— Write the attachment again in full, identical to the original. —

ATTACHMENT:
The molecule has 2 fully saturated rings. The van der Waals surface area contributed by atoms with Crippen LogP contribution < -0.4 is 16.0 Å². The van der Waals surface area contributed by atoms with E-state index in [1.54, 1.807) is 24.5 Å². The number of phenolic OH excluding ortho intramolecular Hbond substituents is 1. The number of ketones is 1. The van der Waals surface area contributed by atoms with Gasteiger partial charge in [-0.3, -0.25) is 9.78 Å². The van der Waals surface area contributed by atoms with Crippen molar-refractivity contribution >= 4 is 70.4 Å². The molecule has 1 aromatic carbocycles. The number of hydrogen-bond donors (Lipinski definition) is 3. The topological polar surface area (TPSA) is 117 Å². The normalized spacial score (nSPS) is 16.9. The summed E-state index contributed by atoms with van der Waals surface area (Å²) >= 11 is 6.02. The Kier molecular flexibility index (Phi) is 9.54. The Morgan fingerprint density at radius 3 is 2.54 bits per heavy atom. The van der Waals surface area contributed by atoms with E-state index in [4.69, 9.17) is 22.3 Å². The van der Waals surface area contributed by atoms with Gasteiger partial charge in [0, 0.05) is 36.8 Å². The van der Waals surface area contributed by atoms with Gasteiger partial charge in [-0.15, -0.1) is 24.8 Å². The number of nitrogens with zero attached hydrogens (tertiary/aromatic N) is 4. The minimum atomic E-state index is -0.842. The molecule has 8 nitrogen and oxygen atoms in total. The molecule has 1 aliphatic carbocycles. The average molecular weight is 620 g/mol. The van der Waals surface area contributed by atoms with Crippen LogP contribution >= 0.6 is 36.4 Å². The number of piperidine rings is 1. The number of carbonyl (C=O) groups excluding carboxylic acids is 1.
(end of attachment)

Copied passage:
The molecule has 2 fully saturated rings. The van der Waals surface area contributed by atoms with Crippen LogP contribution < -0.4 is 16.0 Å². The van der Waals surface area contributed by atoms with E-state index in [1.54, 1.807) is 24.5 Å². The number of phenolic OH excluding ortho intramolecular Hbond substituents is 1. The number of ketones is 1. The van der Waals surface area contributed by atoms with Gasteiger partial charge in [-0.3, -0.25) is 9.78 Å². The van der Waals surface area contributed by atoms with Crippen molar-refractivity contribution >= 4 is 70.4 Å². The molecule has 1 aromatic carbocycles. The number of hydrogen-bond donors (Lipinski definition) is 3. The topological polar surface area (TPSA) is 117 Å². The normalized spacial score (nSPS) is 16.9. The summed E-state index contributed by atoms with van der Waals surface area (Å²) >= 11 is 6.02. The Kier molecular flexibility index (Phi) is 9.54. The Morgan fingerprint density at radius 3 is 2.54 bits per heavy atom. The van der Waals surface area contributed by atoms with E-state index in [4.69, 9.17) is 22.3 Å². The van der Waals surface area contributed by atoms with Gasteiger partial charge in [0, 0.05) is 36.8 Å². The van der Waals surface area contributed by atoms with Gasteiger partial charge in [-0.15, -0.1) is 24.8 Å². The number of nitrogens with zero attached hydrogens (tertiary/aromatic N) is 4. The minimum atomic E-state index is -0.842. The molecule has 8 nitrogen and oxygen atoms in total. The molecule has 1 aliphatic carbocycles. The average molecular weight is 620 g/mol. The van der Waals surface area contributed by atoms with Crippen LogP contribution >= 0.6 is 36.4 Å². The number of piperidine rings is 1. The number of carbonyl (C=O) groups excluding carboxylic acids is 1.